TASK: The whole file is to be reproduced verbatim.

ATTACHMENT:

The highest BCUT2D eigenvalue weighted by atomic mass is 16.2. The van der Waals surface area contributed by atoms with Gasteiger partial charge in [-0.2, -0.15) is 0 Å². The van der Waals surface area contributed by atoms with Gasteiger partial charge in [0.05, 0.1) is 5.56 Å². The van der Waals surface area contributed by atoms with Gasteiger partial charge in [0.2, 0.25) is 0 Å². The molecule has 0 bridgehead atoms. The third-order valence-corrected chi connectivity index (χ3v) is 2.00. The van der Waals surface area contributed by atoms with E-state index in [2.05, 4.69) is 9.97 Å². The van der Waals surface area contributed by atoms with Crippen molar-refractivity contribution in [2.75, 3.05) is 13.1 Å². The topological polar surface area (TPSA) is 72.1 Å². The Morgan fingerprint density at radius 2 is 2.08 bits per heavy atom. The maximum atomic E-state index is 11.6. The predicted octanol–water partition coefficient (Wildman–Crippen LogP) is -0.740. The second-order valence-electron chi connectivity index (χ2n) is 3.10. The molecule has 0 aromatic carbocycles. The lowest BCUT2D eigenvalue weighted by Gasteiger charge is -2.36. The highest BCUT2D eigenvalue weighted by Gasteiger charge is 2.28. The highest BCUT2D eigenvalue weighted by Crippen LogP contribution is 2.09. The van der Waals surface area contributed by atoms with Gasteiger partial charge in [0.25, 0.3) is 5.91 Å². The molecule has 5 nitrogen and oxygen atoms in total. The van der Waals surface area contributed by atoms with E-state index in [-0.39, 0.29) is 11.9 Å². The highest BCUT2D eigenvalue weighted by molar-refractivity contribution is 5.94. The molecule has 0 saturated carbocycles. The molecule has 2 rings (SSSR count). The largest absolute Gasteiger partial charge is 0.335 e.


The highest BCUT2D eigenvalue weighted by atomic mass is 16.2. The van der Waals surface area contributed by atoms with Gasteiger partial charge in [-0.2, -0.15) is 0 Å². The van der Waals surface area contributed by atoms with Gasteiger partial charge in [0.05, 0.1) is 5.56 Å². The van der Waals surface area contributed by atoms with Gasteiger partial charge in [0.2, 0.25) is 0 Å². The molecule has 0 bridgehead atoms. The third-order valence-corrected chi connectivity index (χ3v) is 2.00. The van der Waals surface area contributed by atoms with E-state index in [2.05, 4.69) is 9.97 Å². The van der Waals surface area contributed by atoms with Crippen molar-refractivity contribution in [2.75, 3.05) is 13.1 Å². The topological polar surface area (TPSA) is 72.1 Å². The Morgan fingerprint density at radius 2 is 2.08 bits per heavy atom. The maximum atomic E-state index is 11.6. The predicted octanol–water partition coefficient (Wildman–Crippen LogP) is -0.740. The second-order valence-electron chi connectivity index (χ2n) is 3.10. The molecule has 0 aromatic carbocycles. The lowest BCUT2D eigenvalue weighted by Gasteiger charge is -2.36. The highest BCUT2D eigenvalue weighted by Gasteiger charge is 2.28. The highest BCUT2D eigenvalue weighted by Crippen LogP contribution is 2.09. The van der Waals surface area contributed by atoms with Gasteiger partial charge in [0.25, 0.3) is 5.91 Å². The molecule has 5 nitrogen and oxygen atoms in total. The van der Waals surface area contributed by atoms with E-state index in [-0.39, 0.29) is 11.9 Å². The highest BCUT2D eigenvalue weighted by molar-refractivity contribution is 5.94. The molecule has 0 saturated carbocycles. The molecule has 2 rings (SSSR count). The largest absolute Gasteiger partial charge is 0.335 e.